1 result
Filters • 3
Sort By
Results Per Page
Filters
1 result
3
Download the following citations:
Email the following citations:
Print the following citations:
Editor's Choice
  • Wang C
  • Lebedeva V
  • Yang J
  • Anih J
  • Park LJ
  • et al.
Perioper Med (Lond). 2024 Jan 23;13(1):5 doi: 10.1186/s13741-023-00358-4.
POPULATION:

Children or adults without known inherited bleeding disorders undergoing surgery or other invasive procedures (63 randomised controlled trials, n= 4,163).

INTERVENTION:

Desmopressin administered intravenously or subcutaneously before, during, or immediately after a surgical or interventional procedure.

COMPARISON:

Placebo, usual care, or antifibrinolytic agents.

OUTCOME:

Meta-analyses demonstrated that desmopressin likely does not reduce the risk of receiving a red blood cell transfusion (25 trials, risk ratio [RR] 0.95; 95% confidence interval (CI) [0.86, 1.05]) and may not reduce the risk of reoperation due to bleeding (22 trials, RR 0.75; 95% CI [0.47, 1.19]) when compared to placebo or usual care. However, the authors demonstrated significant reductions in number of units of red blood cells transfused (25 trials, mean difference -0.55 units; 95% CI [-0.94, -0.15]), total volume of blood loss (33 trials, standardized mean difference - 0.40 standard deviations; 95% CI [-0.56, -0.23]), and the risk of bleeding events (2 trials, RR 0.45; 95% CI [0.24, 0.84]). The certainty of evidence of these findings was generally low.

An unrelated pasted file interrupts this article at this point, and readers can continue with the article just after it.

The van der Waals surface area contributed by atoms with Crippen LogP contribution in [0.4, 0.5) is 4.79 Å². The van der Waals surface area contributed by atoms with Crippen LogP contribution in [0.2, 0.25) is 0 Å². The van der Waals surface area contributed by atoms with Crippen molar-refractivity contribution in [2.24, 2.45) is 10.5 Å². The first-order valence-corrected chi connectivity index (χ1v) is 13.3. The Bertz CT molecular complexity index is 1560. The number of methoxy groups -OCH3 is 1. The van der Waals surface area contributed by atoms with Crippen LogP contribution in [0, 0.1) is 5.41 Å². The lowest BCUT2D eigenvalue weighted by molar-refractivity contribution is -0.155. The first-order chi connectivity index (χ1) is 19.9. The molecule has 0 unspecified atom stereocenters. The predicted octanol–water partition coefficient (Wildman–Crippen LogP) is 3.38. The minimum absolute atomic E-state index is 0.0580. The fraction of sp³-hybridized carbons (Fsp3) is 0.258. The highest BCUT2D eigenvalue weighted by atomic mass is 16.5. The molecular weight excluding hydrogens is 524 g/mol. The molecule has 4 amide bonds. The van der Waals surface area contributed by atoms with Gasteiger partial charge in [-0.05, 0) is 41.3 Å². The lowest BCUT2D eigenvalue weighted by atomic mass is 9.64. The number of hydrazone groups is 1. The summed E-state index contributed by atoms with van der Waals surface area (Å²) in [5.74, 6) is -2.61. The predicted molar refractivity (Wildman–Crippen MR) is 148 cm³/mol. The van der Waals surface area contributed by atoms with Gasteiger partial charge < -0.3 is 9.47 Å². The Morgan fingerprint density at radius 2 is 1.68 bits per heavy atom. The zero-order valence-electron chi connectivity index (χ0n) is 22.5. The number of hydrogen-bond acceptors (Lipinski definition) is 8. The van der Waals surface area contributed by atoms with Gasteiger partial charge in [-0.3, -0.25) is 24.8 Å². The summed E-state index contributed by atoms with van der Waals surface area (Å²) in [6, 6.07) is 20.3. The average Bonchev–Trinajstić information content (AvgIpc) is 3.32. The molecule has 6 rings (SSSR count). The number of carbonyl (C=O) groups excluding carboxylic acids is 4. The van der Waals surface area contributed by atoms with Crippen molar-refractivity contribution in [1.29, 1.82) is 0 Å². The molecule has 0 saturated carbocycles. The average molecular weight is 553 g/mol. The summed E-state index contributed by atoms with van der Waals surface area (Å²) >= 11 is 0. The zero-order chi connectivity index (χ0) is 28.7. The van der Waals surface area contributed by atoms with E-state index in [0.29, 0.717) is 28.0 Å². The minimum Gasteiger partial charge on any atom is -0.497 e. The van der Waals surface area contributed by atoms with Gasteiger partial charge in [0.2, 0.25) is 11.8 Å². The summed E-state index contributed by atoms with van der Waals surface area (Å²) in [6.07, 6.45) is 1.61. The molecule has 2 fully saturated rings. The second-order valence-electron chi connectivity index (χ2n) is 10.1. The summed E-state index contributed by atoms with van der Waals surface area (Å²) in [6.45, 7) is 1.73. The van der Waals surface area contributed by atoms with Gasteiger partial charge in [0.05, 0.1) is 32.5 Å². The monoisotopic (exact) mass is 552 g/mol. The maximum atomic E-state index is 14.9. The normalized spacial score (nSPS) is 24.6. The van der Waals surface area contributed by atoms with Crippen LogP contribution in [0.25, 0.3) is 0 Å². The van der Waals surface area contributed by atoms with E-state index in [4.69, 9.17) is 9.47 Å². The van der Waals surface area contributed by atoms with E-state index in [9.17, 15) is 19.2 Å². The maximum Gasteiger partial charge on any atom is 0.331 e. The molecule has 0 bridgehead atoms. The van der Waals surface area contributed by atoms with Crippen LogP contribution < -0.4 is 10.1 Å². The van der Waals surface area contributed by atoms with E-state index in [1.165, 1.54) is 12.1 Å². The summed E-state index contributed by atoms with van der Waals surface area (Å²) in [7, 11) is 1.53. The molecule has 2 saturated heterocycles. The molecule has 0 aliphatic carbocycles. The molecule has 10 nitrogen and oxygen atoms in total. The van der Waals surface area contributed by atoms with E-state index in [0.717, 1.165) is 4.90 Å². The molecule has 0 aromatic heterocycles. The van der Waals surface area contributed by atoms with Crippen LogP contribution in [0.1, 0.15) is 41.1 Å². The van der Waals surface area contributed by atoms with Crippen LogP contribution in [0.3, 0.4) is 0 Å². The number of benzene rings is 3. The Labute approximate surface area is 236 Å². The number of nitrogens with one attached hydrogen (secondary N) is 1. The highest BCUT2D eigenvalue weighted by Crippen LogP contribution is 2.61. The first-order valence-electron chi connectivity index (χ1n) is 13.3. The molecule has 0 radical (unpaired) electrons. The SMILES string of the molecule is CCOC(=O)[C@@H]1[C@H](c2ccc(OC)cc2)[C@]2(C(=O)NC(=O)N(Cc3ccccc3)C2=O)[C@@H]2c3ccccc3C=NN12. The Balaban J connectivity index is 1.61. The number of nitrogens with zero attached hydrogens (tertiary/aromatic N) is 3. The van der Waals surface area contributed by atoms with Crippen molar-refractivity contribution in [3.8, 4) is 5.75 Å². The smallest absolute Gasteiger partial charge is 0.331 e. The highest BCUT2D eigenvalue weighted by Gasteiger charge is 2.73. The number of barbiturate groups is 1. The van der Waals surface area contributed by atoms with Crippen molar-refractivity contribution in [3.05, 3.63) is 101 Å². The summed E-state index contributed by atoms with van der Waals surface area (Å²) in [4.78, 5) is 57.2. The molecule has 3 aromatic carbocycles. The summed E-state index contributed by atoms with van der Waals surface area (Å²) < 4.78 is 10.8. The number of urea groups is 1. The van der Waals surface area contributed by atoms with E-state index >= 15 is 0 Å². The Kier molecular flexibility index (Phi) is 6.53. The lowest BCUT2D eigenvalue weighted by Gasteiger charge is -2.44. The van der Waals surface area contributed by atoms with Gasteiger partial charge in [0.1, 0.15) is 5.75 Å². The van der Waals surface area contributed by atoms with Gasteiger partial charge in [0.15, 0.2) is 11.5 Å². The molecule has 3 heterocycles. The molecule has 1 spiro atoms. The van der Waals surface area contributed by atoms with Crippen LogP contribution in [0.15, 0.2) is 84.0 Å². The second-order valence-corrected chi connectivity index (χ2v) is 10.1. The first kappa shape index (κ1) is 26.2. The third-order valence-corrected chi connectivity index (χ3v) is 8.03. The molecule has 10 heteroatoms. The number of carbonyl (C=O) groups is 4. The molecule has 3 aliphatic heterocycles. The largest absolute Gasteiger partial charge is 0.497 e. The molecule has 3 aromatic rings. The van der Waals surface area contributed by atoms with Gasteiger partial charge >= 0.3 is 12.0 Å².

We systematically reviewed the literature to investigate the effects of peri-procedural desmopressin in patients without known inherited bleeding disorders undergoing surgery or other invasive procedures. We included 63 randomized trials (4163 participants) published up to February 1, 2023. Seven trials were published after a 2017 Cochrane systematic review on this topic. There were 38 trials in cardiac surgery, 22 in noncardiac surgery, and 3 in non-surgical procedures. Meta-analyses demonstrated that desmopressin likely does not reduce the risk of receiving a red blood cell transfusion (25 trials, risk ratio [RR] 0.95, 95% confidence interval [CI] 0.86 to 1.05) and may not reduce the risk of reoperation due to bleeding (22 trials, RR 0.75, 95% CI 0.47 to 1.19) when compared to placebo or usual care. However, we demonstrated significant reductions in number of units of red blood cells transfused (25 trials, mean difference -0.55 units, 95% CI - 0.94 to - 0.15), total volume of blood loss (33 trials, standardized mean difference - 0.40 standard deviations; 95% CI - 0.56 to - 0.23), and the risk of bleeding events (2 trials, RR 0.45, 95% CI 0.24 to 0.84). The certainty of evidence of these findings was generally low. Desmopressin increased the risk of clinically significant hypotension that required intervention (19 trials, RR 2.15, 95% CI 1.36 to 3.41). Limited evidence suggests that tranexamic acid is more effective than desmopressin in reducing transfusion risk (3 trials, RR 2.38 favoring tranexamic acid, 95% CI 1.06 to 5.39) and total volume of blood loss (3 trials, mean difference 391.7 mL favoring tranexamic acid, 95% CI - 93.3 to 876.7 mL). No trials directly informed the safety and hemostatic efficacy of desmopressin in advanced kidney disease. In conclusion, desmopressin likely reduces periprocedural blood loss and the number of units of blood transfused in small trials with methodologic limitations. However, the risk of hypotension needs to be mitigated. Large trials should evaluate desmopressin alongside tranexamic acid and enroll patients with advanced kidney disease.